Here are the fine details that you’re going to read in most every discussion of the band Middle Brother. The trio of guys in this band are the respective frontmen for three separate and more popular bands; John McCauley is from Deer Tick, Taylor Goldsmith is from Dawes and Matthew Vasquez is from The Delta Spirit. They first got together in late 2009 after Deer Tick and Dawes toured together and had a lot of fun doing so. McCauley and Goldsmith would later get together in Nashville during some downtime with their respective bands and invited Vasquez to join them in the studio. What they really liked about the dynamic was that all of them pushed each other to become better musicians. Originally they called themselves MG&V, the simple combination of first letters from their last names, and played a secret, unannounced show under that moniker during SXSW last spring. It was also around that time period they began to record a debut album, which is what is now showing up in stores this week as the self-titled “Middle Brother”. Given that it’s been about a year and a name change since this “supergroup” first clued everyone in to their existence, what’s been the hold up? Scheduling problems apparently. The guys wanted to have proper time to go out and tour to promote the record but were all busy with their main bands and couldn’t quite commit to it last year. This year though is a different story, and the record is arriving right at the cusp of a cross-country tour that, naturally, takes them right back to SXSW where they first debuted in 2010.
If you’re familiar with all three of the “main bands” Middle Brother pulls its members from, then you’ll know almost exactly what to expect from this trio. The group dynamic is pretty even-handed, in that McCauley, Goldsmith and Vasquez all take turns playing various instruments and handling lead vocals. And even when one guy is on lead vocals, it’s reasonable to expect that the other two aren’t far behind with some strong backing harmonies. The sound is very Americana and rootsy, a healthy alt-country twang amidst a couple of more pop-driven songs. On paper it’s easy to see why Middle Brother should work given the talents behind it, but what truly impresses is just how well it really does. For their very first album after not a long time working together, the album sounds like they’ve been doing it for years, not weeks. Part of that surely comes from being musicians and having their own separate full time bands, but whenever you’re working with new people there are always some hurdles to go over in trying to play to everyone’s best strengths. This is extremely strong from the get-go though, and that lack of a learning curve only immerses you in the listening experience that much more.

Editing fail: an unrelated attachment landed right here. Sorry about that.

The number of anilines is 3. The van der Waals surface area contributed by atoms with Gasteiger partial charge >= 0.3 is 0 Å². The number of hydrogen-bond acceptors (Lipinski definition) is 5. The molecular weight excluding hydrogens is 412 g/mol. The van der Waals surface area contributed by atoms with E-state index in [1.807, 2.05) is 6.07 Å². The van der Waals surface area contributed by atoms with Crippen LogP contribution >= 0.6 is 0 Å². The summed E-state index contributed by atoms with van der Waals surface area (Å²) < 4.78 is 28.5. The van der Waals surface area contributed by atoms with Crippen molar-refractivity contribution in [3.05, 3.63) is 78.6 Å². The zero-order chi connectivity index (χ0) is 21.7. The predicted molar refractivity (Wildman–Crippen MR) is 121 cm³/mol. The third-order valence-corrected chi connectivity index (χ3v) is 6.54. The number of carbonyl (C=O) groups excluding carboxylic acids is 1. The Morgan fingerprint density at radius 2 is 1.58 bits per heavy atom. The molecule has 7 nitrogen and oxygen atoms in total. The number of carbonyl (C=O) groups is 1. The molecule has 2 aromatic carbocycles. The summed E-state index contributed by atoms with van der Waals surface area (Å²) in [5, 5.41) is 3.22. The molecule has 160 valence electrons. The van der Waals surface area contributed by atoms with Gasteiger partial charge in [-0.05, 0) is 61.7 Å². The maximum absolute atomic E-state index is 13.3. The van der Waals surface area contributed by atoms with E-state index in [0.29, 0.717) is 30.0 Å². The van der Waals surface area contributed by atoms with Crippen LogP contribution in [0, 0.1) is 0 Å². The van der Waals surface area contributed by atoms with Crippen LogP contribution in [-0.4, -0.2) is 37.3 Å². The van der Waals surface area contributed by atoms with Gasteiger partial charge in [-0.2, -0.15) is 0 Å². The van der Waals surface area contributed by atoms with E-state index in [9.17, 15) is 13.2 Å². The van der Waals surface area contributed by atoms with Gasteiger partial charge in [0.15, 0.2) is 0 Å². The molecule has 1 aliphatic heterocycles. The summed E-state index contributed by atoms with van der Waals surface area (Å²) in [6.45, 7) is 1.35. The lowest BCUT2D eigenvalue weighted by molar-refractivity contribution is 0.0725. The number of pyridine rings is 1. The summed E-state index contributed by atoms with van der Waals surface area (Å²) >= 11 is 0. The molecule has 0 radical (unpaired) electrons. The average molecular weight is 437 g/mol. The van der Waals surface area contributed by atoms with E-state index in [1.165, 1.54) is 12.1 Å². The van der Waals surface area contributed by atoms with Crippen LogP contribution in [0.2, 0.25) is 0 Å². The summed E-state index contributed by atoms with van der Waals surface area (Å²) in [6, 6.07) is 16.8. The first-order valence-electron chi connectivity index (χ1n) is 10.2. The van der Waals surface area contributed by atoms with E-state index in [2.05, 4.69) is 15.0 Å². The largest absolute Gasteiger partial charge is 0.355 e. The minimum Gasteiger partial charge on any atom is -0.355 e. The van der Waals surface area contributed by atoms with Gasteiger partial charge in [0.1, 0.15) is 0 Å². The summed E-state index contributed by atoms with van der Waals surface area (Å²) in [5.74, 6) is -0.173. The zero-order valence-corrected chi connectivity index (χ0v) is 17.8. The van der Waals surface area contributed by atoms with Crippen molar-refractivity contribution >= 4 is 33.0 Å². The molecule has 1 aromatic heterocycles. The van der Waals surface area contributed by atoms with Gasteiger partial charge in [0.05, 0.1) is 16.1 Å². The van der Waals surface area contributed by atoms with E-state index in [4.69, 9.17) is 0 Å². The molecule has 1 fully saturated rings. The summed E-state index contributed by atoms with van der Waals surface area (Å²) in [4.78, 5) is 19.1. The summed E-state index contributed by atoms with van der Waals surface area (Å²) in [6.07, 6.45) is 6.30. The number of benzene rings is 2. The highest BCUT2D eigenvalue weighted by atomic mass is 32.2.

“Daydreaming” starts the album with some quiet and folksy acoustic guitar that’s nothing short of lovely, save for the lyrics that begin on the lines, “Early in the mornin’, too hungover to go back to sleep/every sound is amplified, heavy lights so dizzying”. The song is one of many on the record that mentions being hungover, but really once you get past that first half of the verse it becomes about pining after the woman you love, about wishing she could be right next to you in the times she’s not there. The well-placed harmonies only add to the track’s inherent beauty, and one gets the impression that if you listened to this song while staring out the window on a sunny spring day that there wouldn’t be a better soundtrack. Neil Young and Band of Horses meet on “Blue Eyes”, a mid-tempo alt-country song with a touch of player piano and lyrics about what some might consider to be the ideal woman. Sadness permeates “Thanks for Nothing”, an acoustic ballad directed at a heartbreaker, a woman that left a poor guy in ruins. “Now the only girls I meet all look for hearts that they can fix/but mine is more like a kid that has gone missing,” Goldsmith sings in a very defeated way. For every person that has had a partner you were in love with just crush that in the cruelest way possible, there is meaning to be pulled from this song. Things get genuinely fun on the song “Middle Brother” (on the album “Middle Brother” from the band Middle Brother…just to fully clarify), a strong country guitar groove that brings everything from handclaps to tambourines and piano. It’s a rollicking track that’s about being the “forgotten” middle child in a family and doing things like learning to fly an airplane to “make my mama proud” and “get my dad to notice me, even if I have to fly it into the ground”.